Using a single oximetry system as done by Dr. Keller using the ODISsey Tissue Oximeter (ViOptix Inc., Fremont, CA), only tissue oxygenation is detected. As mentioned in the article, the measuring depth for the sensor used in the study was between 0 and 5 mm. We would appreciate Dr Keller's commenting on whether to expect changes in the tissue oxygenation at deeper layers, such as at 12 or 20 mm.

Another technical and practical challenge is the potential ambient light bias that might modify or interfere with the near-infrared spectroscopy system. We would be grateful if Dr Keller could also comment on how he achieved similar ambient light conditions during day- and nighttime in different environments (operating room, postanesthesia care unit, regular ward). Second, probe pressure might be of interest in this regard because various probe pressures might detect distinct tissue areas that might interfere with the results of a continuous reading as well. Inline technical parameters such as the intra- and interobserver reliability of a given monitoring system like the ODISsey Tissue Oximeter have to be reported to judge the additional value of the system.

Dr. Keller pointed out that sole oximetry might have problems in detecting venous congestion at the very beginning. The combination of laser Doppler flowmetry and spectroscopy might overcome this obstacle. The Oxygen-to-see system (LEA Medizintechnik, Giessen, Germany) combines both measures to detect three parameters of microcirculation in real time and noninvasively:

Capillary blood flow Tissue oxygen saturation Postcapillary venous filling pressures

Depending on the probes used, simultaneous measurement of 2- and 8-mm or 8- and 16-mm tissue depths is possible. The use of the system has been reported in 61 patients undergoing maxillofacial reconstruction with fasciocutaneous radial forearm flaps.[7] Following anastomosis, blood flow and flow velocity exceeded the level before flap elevation and reached significant differences by the third postoperative day (p < 0.05). Oxygen saturation decreased significantly by the third postoperative day, and hemoglobin oxygenation showed stable values after performing anastomosis. Simultaneous, noninvasive laser Doppler flowmetry and tissue spectrophotometry detected vascular complications in all cases with no false-positive or false-negative results and before clinical assessment. We have reported the use of this combined laser Doppler and spectroscopy system for microcirculatory monitoring of buried flaps for complex periorbital reconstruction.[8]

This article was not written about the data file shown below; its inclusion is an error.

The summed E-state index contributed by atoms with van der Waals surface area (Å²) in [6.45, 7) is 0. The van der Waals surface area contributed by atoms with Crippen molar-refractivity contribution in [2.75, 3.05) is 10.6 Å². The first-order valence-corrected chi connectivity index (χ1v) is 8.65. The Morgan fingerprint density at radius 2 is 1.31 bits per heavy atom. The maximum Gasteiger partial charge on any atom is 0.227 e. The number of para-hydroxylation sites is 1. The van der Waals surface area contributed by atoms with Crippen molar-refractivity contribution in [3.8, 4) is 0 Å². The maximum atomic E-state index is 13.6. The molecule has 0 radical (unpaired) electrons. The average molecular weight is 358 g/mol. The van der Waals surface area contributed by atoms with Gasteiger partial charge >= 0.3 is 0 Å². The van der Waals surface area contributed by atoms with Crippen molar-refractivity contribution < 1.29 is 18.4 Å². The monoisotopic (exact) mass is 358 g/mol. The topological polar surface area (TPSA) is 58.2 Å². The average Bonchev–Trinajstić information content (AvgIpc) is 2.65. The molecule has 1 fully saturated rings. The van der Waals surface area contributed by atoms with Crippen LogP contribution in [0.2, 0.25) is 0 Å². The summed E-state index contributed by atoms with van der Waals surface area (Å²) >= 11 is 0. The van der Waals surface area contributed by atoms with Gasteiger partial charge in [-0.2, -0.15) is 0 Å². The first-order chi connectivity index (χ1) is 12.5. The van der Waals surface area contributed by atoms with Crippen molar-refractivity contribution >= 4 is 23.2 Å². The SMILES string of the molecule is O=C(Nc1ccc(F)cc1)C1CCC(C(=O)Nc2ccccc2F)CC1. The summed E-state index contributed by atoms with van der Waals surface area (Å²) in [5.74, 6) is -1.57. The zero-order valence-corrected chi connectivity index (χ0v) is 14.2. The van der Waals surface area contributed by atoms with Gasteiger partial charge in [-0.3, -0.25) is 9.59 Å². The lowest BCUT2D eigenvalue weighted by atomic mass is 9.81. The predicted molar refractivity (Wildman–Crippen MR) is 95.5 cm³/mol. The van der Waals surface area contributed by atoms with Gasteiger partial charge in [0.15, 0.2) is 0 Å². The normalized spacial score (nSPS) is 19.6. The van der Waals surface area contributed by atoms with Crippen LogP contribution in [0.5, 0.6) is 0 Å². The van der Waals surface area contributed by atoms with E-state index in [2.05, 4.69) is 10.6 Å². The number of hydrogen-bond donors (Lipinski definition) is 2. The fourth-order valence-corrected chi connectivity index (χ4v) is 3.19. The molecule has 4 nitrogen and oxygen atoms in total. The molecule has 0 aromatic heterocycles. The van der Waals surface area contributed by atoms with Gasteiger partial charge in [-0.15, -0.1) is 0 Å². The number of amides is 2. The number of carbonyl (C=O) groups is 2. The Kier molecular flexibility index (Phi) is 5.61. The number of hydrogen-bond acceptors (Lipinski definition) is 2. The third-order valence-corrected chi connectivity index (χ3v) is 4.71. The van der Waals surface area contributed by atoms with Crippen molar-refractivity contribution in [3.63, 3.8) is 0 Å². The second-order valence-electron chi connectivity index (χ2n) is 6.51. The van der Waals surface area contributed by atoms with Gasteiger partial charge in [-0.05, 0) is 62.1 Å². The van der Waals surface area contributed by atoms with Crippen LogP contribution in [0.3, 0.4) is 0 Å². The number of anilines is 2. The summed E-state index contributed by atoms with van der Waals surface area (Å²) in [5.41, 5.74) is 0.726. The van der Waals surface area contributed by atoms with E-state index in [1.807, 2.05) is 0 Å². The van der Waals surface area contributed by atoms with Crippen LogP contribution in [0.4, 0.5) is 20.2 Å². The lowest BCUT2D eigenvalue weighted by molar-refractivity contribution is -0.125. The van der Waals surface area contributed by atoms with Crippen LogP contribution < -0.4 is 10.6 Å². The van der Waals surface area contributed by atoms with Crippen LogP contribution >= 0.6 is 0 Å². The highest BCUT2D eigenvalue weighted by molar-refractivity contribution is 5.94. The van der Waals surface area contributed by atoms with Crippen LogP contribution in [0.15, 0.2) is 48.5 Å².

None of the monitoring just described has been tested in randomized controlled trials against, for example, clinical examination and/or duplex sonography for flap monitoring, however. We therefore do not know currently whether the additional information derived by these monitoring tools changes clinical practice in a way that revision surgery success rates exceed the current percentages with conventional clinical examination and/or duplex sonography. These randomized controlled trials are pending.

REFERENCES

Karsten Knobloch, M.D. , Ph.D. 

Plastic, Hand and Reconstructive Surgery, Hannover Medical School

Carl-Neuberg-Str. 1, 30625 Hannover, Germany

Email: [email protected]